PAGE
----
Wednesday, July 6, 2011

A change of pace for Lucky

I went to work with Lucky tonight and could tell as soon as I approached with the hackamore that he was disengaged. He walked away from me, and refused to put on the hackamore, although he was very willing to visit with me if I kept the hackamore on my shoulder. He was clearly feeling hounded or pressured by my training agenda.
My gut said to do something totally different tonight to give us both a break.
Lucky was a touch pushy, so I started with taking space (sending him gently away).
Then I invited him back to me.
Two significant changes - he is calmer about being sent away, and he comes back to me willingly every time.
We played with stand, come, and going where I pointed.
We did some shoulder yields, hindquarter yields and backing from his nose or chest.
For the first time, he let me lead him with a hand under his chin.
We did companion walking, circles, figure-8s and halts.
All without any halter or tack.
Between each exercise, we stood quietly and I did abalone ttouches on his body, ear work, raccoon ttouches on his face, or just stood with him, breathing together and enjoying the evening.
By the end, he was interested and relaxed, and looking for the next game. He was connected and engaged, curious and relaxed.

I'm thinking that our next session with the saddle calls for something totally different.
I'm going to skip the hackamore, and just use a rope halter. I'm thinking there may still be a mental association that is contributing to his anxiety about saddles.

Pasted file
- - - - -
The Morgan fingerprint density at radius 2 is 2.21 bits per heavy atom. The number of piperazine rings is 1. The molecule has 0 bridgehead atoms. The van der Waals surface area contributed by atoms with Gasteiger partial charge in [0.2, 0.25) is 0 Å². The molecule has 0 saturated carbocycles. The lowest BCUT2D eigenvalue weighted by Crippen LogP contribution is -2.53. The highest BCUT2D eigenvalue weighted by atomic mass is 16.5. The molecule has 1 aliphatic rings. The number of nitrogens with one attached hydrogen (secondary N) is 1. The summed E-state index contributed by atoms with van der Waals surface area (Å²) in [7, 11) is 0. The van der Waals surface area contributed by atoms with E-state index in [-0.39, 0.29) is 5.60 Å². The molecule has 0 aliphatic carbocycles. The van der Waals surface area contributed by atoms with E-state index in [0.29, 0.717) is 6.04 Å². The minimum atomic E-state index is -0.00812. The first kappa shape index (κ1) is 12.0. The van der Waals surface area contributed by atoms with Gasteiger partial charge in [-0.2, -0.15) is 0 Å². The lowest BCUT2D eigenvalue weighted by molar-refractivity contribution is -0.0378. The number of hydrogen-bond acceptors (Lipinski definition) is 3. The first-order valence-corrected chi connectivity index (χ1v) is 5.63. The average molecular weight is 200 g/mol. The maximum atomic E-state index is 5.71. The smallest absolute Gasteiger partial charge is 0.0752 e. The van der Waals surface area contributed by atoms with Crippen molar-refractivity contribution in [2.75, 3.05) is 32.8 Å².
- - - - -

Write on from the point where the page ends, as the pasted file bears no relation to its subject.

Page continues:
If saddling continues to be an issue, we may just stick to bareback for a while and see what happens.

And still more saddling Lucky...

Lucky challenges me mentally and emotionally more than any other horse I have ever worked with.
Getting a read on why he says "no" can be tricky.
He is very sensitive and emotional, and reactive. Much more than my other Arabian Ben. I'd be curious to know if that is a difference common to Polish vs. Egyptian Arabian lines...
So, back to Lucky.
Lots more "no's" last night. They didn't last as long, and we reached a point of calmness faster, so I feel I'm on the right track.
Just waiting for that final insight and a breakthrough to full acceptance, for both of us.

I know I can ride him bareback, and he is calm about that. For long rides, a saddle would be more comfortable for us both.

So, we'll see what the next session brings.

Saturday, July 2, 2011

more saddling Lucky

Still getting resistance on the saddling. Blocking with his head, bolting forward.
Doesn't appear to be fear at this point. Anxiety, tension, anticipation of what comes next, some "no". Very head high.
Chunked the process down a lot. Saddlepad alone, then pad/saddle. No girth.
Added treats.
Lots of ear work, forelock slides, ttouches on his face, to get him thinking & relaxed.
Python lifts on his legs while wearing the saddle to ground him.
Head lowering, to get him out of fight/flight mode.
Got progress tonight.

We'll see how much stuck when I play with him tomorrow.

I'll know we've got it when I can saddle him while he's at liberty in the corral with no bridle/halter.

Tuesday, June 28, 2011

Saddling Lucky

Spent about an hour tonight working on saddling. It has been months since I've saddled Lucky, as we've been playing bareback.

So, I discovered he still had a LOT of anxiety about being saddled.